• Simplification algorithm: Multiply by the number one lower than what I’m currently evaluating.

Therefore, the factorial problem when implemented recursively looks like this;

private static int factorial(int num)
  if(num == 1)
    return num;
    return num * factorial(num – 1);

Where the “if” part is the stopping criteria, and the “else” part is the simplification algorithm. For a start it’s shorter, but is it more readable? I’d argue that it is. I can clearly see that there are only two possible outcomes to the function: Either I’m at the solution or I’m trying to simplify it.

Okay lets do another one: Imagine you’re doing x to the power of y. So 5 to the power of 4 would be;

5 * 5 * 5 * 5

We won’t bother with the for-loop version this time, let’s just try and figure out how to do this recursively in a logical way. The only two things we need in order to implement recursion, once again, are the stopping criteria and the simplification algorithm. The “simplest solution” in this case would be any number to the power of 1, in which case the result would be the number itself. This is therefore our stopping criteria. In terms of our simplification algorithm, we need to keep multiplying the number by itself until we reach the stopping criteria described previously, so the number of times we multiply is the thing that is getting simpler. Therefore the code goes a little something like this;

private static int power(int num, int toThePowerOf)
  if(toThePowerOf == 1)
    return num;
    return num * power(num, toThePowerOf – 1);

where once again the “if” part is the stopping criteria, and the “else” part is the simplification algorithm.

In reality, you wouldn’t need to write those kinds of algorithms because if you’re using a half decent framework then they’ll be there for you anyway, but the principles demonstrated here are completely sound when using recursion in practice. For example, a more appropriate use of recursion (which I’m not going to demonstrate here) would be in situations such as tree traversal. In this case, your “stopping criteria” would be when you’ve reached the node you were looking for, and your simplification algorithm would be to search any successor nodes that you haven’t already visited.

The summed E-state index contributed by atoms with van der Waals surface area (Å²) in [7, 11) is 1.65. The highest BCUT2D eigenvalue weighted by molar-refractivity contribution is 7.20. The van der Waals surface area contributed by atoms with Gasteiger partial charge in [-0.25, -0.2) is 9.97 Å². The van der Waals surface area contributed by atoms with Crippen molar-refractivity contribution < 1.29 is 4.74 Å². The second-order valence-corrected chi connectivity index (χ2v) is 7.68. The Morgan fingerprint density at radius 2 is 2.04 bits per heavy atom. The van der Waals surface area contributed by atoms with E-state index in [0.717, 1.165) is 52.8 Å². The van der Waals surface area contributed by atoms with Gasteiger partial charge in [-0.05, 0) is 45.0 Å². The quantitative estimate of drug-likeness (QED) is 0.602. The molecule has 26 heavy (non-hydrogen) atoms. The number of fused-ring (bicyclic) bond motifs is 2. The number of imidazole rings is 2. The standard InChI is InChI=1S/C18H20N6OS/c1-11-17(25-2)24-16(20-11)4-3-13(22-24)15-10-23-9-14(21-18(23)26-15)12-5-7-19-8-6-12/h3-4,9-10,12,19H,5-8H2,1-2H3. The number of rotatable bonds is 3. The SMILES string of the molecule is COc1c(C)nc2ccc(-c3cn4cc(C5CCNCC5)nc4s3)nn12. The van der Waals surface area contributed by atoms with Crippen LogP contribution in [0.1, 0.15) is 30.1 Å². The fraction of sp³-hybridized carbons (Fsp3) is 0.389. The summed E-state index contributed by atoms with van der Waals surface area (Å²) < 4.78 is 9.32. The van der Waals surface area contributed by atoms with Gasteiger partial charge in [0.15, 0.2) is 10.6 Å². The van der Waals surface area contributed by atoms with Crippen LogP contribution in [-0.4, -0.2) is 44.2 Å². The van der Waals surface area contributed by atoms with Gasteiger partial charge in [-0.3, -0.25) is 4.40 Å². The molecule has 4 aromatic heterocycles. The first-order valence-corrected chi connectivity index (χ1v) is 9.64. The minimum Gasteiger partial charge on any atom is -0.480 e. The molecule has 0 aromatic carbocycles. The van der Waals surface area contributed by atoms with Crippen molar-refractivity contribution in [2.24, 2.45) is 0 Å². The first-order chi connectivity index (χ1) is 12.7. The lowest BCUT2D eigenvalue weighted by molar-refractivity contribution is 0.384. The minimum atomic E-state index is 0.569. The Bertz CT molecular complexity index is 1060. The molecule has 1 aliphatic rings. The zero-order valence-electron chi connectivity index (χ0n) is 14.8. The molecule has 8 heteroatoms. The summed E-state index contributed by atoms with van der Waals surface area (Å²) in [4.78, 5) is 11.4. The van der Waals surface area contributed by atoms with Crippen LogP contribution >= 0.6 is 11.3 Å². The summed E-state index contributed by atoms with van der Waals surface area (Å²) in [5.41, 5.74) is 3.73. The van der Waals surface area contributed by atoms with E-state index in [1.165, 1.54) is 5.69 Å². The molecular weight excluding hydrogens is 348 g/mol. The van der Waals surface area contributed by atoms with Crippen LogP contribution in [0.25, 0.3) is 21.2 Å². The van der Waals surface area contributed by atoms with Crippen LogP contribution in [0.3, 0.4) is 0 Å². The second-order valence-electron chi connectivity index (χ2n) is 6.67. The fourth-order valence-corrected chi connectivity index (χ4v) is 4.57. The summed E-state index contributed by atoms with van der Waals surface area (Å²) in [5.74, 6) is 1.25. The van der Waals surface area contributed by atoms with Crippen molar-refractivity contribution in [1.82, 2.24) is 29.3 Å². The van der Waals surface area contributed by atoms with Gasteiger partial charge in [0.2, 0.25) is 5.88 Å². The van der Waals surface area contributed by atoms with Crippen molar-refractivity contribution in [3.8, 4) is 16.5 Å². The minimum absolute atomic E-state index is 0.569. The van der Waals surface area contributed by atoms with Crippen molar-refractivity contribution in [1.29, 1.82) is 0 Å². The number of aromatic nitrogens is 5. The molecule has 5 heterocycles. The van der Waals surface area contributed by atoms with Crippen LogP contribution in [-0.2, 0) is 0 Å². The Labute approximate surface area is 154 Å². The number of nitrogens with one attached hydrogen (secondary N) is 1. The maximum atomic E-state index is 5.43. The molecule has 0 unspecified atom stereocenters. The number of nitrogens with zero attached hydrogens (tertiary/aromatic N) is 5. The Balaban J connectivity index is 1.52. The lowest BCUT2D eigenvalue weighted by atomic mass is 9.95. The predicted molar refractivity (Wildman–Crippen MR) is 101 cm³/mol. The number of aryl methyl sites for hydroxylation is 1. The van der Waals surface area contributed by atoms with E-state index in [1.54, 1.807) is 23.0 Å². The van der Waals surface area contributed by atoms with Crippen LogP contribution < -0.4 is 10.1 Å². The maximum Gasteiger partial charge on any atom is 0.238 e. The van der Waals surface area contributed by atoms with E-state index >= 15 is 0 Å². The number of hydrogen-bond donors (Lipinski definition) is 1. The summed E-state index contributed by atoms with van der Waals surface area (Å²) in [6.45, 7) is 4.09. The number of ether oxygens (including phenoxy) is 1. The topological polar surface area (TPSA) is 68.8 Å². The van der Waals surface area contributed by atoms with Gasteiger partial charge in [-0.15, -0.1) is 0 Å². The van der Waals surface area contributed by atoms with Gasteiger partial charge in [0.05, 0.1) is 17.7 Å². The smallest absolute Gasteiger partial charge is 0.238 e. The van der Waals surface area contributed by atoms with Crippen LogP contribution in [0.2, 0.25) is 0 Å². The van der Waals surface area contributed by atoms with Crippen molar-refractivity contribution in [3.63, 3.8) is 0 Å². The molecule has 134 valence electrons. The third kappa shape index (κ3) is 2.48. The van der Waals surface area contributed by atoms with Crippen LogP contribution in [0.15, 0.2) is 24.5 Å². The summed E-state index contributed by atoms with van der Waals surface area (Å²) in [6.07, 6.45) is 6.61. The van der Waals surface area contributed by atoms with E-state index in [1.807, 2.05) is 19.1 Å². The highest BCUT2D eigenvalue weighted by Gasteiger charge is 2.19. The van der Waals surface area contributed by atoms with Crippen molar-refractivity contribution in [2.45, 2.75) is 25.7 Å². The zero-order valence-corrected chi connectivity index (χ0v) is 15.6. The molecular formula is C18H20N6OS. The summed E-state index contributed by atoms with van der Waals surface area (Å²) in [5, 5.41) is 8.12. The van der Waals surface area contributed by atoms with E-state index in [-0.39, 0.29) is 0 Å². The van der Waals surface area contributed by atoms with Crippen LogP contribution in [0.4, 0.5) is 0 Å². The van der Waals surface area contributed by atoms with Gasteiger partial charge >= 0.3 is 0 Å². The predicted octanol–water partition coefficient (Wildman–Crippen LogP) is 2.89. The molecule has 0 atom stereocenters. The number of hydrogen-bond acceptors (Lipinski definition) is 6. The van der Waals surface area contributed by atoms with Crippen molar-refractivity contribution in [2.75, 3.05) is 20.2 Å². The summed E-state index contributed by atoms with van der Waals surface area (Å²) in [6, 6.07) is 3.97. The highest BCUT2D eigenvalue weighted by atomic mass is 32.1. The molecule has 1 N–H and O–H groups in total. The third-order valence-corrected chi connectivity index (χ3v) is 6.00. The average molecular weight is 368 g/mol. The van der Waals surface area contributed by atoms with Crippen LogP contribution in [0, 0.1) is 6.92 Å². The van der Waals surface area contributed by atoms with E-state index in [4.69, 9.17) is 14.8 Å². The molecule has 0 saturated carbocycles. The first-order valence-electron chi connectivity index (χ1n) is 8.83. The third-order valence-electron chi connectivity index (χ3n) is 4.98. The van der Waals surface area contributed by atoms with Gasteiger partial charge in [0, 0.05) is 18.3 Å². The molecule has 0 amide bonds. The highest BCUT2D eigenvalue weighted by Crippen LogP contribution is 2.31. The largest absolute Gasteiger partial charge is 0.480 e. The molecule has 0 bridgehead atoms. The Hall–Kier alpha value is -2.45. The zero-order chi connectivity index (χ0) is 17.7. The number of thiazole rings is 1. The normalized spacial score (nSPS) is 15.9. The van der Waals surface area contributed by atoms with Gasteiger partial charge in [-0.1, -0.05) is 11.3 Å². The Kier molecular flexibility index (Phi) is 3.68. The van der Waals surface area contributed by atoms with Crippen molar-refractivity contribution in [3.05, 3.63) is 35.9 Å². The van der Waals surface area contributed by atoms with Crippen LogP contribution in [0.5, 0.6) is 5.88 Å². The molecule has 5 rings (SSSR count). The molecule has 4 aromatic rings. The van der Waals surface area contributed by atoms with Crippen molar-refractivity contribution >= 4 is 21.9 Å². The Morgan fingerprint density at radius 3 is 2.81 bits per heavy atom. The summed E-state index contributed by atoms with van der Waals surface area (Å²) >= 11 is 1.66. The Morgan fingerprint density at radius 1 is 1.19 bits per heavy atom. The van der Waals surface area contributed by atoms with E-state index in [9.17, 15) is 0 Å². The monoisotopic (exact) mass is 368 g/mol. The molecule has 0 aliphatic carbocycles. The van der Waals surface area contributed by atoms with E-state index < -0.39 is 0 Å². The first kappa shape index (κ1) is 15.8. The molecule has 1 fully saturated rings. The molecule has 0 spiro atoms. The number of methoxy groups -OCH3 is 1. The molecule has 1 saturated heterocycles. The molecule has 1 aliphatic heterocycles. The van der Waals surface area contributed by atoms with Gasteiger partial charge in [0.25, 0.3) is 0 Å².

Hopefully this has been enough to convince you that recursion is absolutely nothing to be afraid of. It is completely possible to work through its implementation logically and still end up with code that is more readable than the alternative. You should however bear the following in mind;

  • only use recursion when it’s appropriate – it IS less readable if applied inappropriately.
  • Keep recursive functions short – if a function is getting too big it’s usually an indication that you should do a bit more abstraction first.
  • Don’t be freaked out by recursion: It’s just a technique that can be thought about logically and when deployed appropriately will create beautiful, readable code.